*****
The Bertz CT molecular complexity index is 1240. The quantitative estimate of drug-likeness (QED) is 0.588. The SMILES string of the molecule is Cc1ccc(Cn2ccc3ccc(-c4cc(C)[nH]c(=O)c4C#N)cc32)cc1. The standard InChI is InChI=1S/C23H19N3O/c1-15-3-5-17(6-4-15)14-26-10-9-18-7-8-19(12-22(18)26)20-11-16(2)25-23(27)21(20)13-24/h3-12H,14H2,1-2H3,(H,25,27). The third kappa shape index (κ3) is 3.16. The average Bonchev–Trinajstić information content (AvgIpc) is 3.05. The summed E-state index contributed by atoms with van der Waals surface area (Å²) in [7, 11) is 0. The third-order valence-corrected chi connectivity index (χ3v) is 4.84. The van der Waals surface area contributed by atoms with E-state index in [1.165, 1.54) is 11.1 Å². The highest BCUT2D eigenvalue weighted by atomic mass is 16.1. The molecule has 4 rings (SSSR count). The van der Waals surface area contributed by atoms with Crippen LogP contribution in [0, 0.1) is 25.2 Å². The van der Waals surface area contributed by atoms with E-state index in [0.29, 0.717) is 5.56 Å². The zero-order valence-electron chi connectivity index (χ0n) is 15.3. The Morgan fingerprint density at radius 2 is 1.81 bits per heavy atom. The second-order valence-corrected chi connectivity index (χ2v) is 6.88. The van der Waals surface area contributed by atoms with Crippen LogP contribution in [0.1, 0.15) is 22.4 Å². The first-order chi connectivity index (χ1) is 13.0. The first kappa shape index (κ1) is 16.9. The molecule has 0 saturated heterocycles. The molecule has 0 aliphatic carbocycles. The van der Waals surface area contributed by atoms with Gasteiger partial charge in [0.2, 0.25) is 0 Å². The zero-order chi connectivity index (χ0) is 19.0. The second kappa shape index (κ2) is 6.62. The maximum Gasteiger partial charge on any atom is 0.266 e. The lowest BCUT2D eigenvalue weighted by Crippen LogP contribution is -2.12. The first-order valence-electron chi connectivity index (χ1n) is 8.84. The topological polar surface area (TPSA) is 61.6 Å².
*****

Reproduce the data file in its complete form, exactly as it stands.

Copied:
The Bertz CT molecular complexity index is 1240. The quantitative estimate of drug-likeness (QED) is 0.588. The SMILES string of the molecule is Cc1ccc(Cn2ccc3ccc(-c4cc(C)[nH]c(=O)c4C#N)cc32)cc1. The standard InChI is InChI=1S/C23H19N3O/c1-15-3-5-17(6-4-15)14-26-10-9-18-7-8-19(12-22(18)26)20-11-16(2)25-23(27)21(20)13-24/h3-12H,14H2,1-2H3,(H,25,27). The third kappa shape index (κ3) is 3.16. The average Bonchev–Trinajstić information content (AvgIpc) is 3.05. The summed E-state index contributed by atoms with van der Waals surface area (Å²) in [7, 11) is 0. The third-order valence-corrected chi connectivity index (χ3v) is 4.84. The van der Waals surface area contributed by atoms with E-state index in [1.165, 1.54) is 11.1 Å². The highest BCUT2D eigenvalue weighted by atomic mass is 16.1. The molecule has 4 rings (SSSR count). The van der Waals surface area contributed by atoms with Crippen LogP contribution in [0, 0.1) is 25.2 Å². The van der Waals surface area contributed by atoms with E-state index in [0.29, 0.717) is 5.56 Å². The zero-order valence-electron chi connectivity index (χ0n) is 15.3. The Morgan fingerprint density at radius 2 is 1.81 bits per heavy atom. The second-order valence-corrected chi connectivity index (χ2v) is 6.88. The van der Waals surface area contributed by atoms with Crippen LogP contribution in [0.1, 0.15) is 22.4 Å². The first-order chi connectivity index (χ1) is 13.0. The first kappa shape index (κ1) is 16.9. The molecule has 0 saturated heterocycles. The molecule has 0 aliphatic carbocycles. The van der Waals surface area contributed by atoms with Gasteiger partial charge in [0.2, 0.25) is 0 Å². The zero-order chi connectivity index (χ0) is 19.0. The second kappa shape index (κ2) is 6.62. The maximum Gasteiger partial charge on any atom is 0.266 e. The lowest BCUT2D eigenvalue weighted by Crippen LogP contribution is -2.12. The first-order valence-electron chi connectivity index (χ1n) is 8.84. The topological polar surface area (TPSA) is 61.6 Å².